‘He Was Big & I Was Small’

by Bruce McEwen, March 14, 2012

The trial of accused Albion child molester Richard Kruse is finally getting underway after many delays and attorney changes. It's not looking good for Kruse who stoutly maintains his innocence.

But another of his alleged victims has come forward to testify that Kruse molested her 34 years ago when she was 7. A former Albion resident, Ms. Peterson, is now 41 and currently resides in Hawaii and New Zealand.

The details of her molestation were similar to the more current cases Kruse has been charged with, such as taking her out on his boat, Ketchum, (sic) and putting away as keepsakes  baby  teeth  and clippings of hair taken from her and his other alleged victims.

Kruse, who worked out of his home as a car mechanic, had maintained a water skiing team for young girls only, setting himself up as something of a one-man girl scout troop under whose auspices he took young girls on campouts and swimming trips. One would have thought for the sake of appearances that Kruse would have included a token boy or two on these adventures, but a boy probably wouldn't have been interested in shopping with Kruse for girls underwear and swimsuits. Kruse frequently had the girls stay overnight at the house on Albion Ridge he shared with his wife, Debbie. Mrs. Kruse remains steadfast in her conviction that her husband is innocent.

The Kruses have lived in Albion for many years, locating there when the Albion-Little River area was something of a perv magnet. The hall of famer cho-mo Luis 'Tree Frog' Johnson and other less well known pedophiles, including, it seems, Mr. Kruse, preyed on unsupervised hippie children for many years. Frog never was arrested in Mendocino County although he was known by the Anderson Valley hippies to be a child predator. But the Boonville hippies, rather than go to the Blue Meanies, “shunned” Mr. Frog, shunning him clear out to Albion where he continued to prey on haphazardly attended children before the Albion hippies shunned him to San Francisco where he was eventually arrested and put away on multiple charges including kidnap.

Public Defender Linda Thompson is representing Kruse. A number of other lawyers have attempted to take the case on but each one in turn has thrown it back on the Public Defender. An accused cho-mo seldom finds lawyers rushing to defend him.

All along, Kruse has maintained his innocence and through his wife Debbie has made several announcements that his innocence will be proved. But now that the latest accuser has come forward, Kruse, who will be 69 in May, seems poised to plea bargain, trading a lengthy prison term if he goes to trial and loses for a much shorter sentence if he agrees to plead guilty.

Ms. Thompson tried to get the new witness’s testimony excluded due to what Thompson called the “inflammatory nature of her allegations,” arguing that they would:

1.) Inflame the jury. (Count on that, Linda.)

2.) It would confuse the jury. (Doubt it. It would only prove that the guy's been at it for better than three decades.)

3.) The events this woman would describe are too remote in time. (Nope.)

4.) The nature of the allegations are not similar to the charges Kruse is facing now. (In fact they are aquatically identical.)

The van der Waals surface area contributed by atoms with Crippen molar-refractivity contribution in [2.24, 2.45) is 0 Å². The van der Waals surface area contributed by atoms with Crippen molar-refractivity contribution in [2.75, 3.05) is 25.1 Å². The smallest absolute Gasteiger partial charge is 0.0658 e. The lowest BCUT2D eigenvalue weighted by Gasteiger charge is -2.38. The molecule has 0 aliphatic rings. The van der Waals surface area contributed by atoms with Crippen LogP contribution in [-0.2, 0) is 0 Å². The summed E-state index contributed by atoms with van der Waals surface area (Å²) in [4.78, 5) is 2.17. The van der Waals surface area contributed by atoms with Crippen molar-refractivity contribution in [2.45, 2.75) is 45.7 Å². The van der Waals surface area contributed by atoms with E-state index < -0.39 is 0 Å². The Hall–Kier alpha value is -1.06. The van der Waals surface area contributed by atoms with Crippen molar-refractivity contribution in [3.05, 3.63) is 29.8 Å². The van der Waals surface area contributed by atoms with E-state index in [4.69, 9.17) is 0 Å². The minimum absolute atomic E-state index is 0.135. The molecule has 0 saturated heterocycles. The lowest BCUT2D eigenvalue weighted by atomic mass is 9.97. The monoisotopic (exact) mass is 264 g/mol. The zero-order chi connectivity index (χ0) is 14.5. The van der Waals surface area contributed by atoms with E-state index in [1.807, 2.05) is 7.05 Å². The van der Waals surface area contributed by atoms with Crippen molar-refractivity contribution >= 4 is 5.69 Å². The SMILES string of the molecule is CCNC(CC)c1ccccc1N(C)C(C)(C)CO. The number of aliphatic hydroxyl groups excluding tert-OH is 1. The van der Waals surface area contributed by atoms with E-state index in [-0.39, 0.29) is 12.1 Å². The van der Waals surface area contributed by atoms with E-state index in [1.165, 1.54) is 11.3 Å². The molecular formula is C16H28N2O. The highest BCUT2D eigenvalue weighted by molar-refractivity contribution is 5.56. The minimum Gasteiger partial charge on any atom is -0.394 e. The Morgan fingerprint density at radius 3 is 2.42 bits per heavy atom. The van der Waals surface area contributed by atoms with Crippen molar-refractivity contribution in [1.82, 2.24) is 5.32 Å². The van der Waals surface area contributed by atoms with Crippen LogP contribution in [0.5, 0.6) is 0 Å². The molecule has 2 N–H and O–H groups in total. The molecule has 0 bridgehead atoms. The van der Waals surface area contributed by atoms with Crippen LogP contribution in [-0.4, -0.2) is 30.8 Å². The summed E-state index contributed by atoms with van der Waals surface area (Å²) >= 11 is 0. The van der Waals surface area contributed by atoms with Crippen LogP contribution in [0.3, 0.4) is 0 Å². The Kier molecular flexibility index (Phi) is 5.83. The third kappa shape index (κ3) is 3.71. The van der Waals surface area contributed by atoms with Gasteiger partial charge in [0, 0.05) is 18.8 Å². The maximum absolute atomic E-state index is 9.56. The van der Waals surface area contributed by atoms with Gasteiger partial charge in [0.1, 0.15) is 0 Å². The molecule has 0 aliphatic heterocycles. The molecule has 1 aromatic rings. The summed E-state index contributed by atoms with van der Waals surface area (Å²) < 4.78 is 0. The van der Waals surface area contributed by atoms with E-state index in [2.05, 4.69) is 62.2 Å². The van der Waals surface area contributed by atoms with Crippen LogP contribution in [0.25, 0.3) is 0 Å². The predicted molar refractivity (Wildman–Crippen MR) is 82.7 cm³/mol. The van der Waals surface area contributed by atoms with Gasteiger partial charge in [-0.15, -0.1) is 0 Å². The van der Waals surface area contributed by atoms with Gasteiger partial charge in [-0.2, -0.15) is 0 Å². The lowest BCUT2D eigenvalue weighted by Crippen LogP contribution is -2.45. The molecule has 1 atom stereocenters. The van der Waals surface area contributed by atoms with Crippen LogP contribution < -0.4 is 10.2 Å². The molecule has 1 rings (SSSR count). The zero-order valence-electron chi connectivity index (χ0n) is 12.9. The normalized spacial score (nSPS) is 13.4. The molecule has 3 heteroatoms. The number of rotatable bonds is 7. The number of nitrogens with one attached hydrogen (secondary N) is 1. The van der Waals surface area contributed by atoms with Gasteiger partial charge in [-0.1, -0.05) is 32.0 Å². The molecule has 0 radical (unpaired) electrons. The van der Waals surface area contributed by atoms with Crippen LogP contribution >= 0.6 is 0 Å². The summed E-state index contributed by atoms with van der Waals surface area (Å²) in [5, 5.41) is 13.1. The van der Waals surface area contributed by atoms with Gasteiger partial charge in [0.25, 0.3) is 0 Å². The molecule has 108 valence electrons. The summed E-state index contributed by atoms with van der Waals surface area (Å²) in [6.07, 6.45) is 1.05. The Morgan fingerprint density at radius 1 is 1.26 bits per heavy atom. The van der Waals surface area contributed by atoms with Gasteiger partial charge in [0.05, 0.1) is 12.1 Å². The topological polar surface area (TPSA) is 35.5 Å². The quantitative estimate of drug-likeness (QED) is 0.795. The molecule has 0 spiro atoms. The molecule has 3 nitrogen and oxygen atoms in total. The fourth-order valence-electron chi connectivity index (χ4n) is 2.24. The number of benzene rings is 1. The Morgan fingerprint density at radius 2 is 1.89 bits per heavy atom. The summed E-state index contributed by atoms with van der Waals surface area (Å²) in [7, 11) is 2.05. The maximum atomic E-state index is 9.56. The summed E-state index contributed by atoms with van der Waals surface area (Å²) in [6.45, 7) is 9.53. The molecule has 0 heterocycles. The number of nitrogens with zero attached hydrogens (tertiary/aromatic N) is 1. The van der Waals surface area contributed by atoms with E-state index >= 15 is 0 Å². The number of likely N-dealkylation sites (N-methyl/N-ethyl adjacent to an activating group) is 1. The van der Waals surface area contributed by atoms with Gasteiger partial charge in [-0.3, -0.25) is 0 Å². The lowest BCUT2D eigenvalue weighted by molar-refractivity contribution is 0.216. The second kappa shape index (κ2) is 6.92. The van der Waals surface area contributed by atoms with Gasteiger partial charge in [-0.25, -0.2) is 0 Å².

5.) It will take up too much time to include this new testimony. (Please.)

Prosecutor Heidi Larson effectively disagreed with all these objections and Judge Ann Moorman agreed with her, allowing the testimony to go forward for jury trial if Kruse doesn't plead out in the interim.

Ms. Thompson was also suspicious as to why Ms. Peterson waited until the eve of the trial to come forward. But it turned out that Ms. Peterson had contacted Detective Andrew Porter back in 2010.

Thompson: “So you first contacted Detective Porter in 2010?”

Ms. Peterson: “Yes.”

Thompson: “By telephone?”

Peterson: “Yes.”

“And what was that conversation about?”

“To confirm I lived in Albion as a child, but we didn’t really talk about the details.”

“But you did tell Detective Porter that Rick molested you at that time?”

“I think so.”

“But last week, on March 1st, you came into the office and talked with Ms. Larson. Why didn’t you talk to Detective Porter then?”

“I was upset that he had recorded our earlier conversation without telling me.”

“Well, were you recorded last week when you talked to Ms. Larson, weren’t you?”

“Yes. But it was done with my knowledge that time. And she clarified that it was standard procedure to record conversations.”

“And at this time you provided them with a lot of the details?”

“Yes.”

“At any time before last week, did you contact law enforcement?”

“I texted Heidi.”

“I see. But when you talked to Detective Porter last week, did you tell him anything about threats made to you by Rick Kruse?”

“I believe we discussed that, yes.”

“Did you talk about Rick cutting you hair?”

“I believe I told Heidi about that.”

“Now, this was a standard bowl-cut, wasn’t it?”

“Yes.”

“And he gave you these haircuts more than once? Do you remember him putting your hair in a container?”

“I remember him having things like my hair and baby teeth in containers like Altoids boxes.”

“Who showed you that?”

“Richard Kruse did.”

(Christ Jesus spare us, and where were this kid's parents, O Lord?)

“Do you know? We're blanking out this name because he's the father of the most recent child victim. Alleged, of course.) “Did you discuss the details of this case (with this man)?”

“No.”

“But you told Detective Porter it came up, didn’t you?”

“It came up and I came forward.”